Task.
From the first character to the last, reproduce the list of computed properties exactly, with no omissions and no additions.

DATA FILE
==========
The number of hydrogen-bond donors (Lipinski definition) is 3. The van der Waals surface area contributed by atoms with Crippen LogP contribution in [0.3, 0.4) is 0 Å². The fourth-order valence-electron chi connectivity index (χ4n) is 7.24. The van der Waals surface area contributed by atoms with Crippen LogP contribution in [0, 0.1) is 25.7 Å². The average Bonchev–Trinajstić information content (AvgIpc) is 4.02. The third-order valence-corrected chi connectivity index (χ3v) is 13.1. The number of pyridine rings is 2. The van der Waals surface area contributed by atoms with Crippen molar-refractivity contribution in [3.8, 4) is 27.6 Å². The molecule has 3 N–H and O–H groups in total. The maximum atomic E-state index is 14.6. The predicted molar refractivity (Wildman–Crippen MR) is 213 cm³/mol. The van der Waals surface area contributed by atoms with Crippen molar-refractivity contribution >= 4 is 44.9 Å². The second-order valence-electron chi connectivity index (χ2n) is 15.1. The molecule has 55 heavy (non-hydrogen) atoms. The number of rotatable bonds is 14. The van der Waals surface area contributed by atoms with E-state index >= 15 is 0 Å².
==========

The number of hydrogen-bond donors (Lipinski definition) is 3. The van der Waals surface area contributed by atoms with Crippen LogP contribution in [0.3, 0.4) is 0 Å². The fourth-order valence-electron chi connectivity index (χ4n) is 7.24. The van der Waals surface area contributed by atoms with Crippen LogP contribution in [0, 0.1) is 25.7 Å². The average Bonchev–Trinajstić information content (AvgIpc) is 4.02. The third-order valence-corrected chi connectivity index (χ3v) is 13.1. The number of pyridine rings is 2. The van der Waals surface area contributed by atoms with Crippen molar-refractivity contribution in [3.8, 4) is 27.6 Å². The molecule has 3 N–H and O–H groups in total. The maximum atomic E-state index is 14.6. The predicted molar refractivity (Wildman–Crippen MR) is 213 cm³/mol. The van der Waals surface area contributed by atoms with Crippen molar-refractivity contribution >= 4 is 44.9 Å². The second-order valence-electron chi connectivity index (χ2n) is 15.1. The molecule has 55 heavy (non-hydrogen) atoms. The number of rotatable bonds is 14. The van der Waals surface area contributed by atoms with E-state index >= 15 is 0 Å².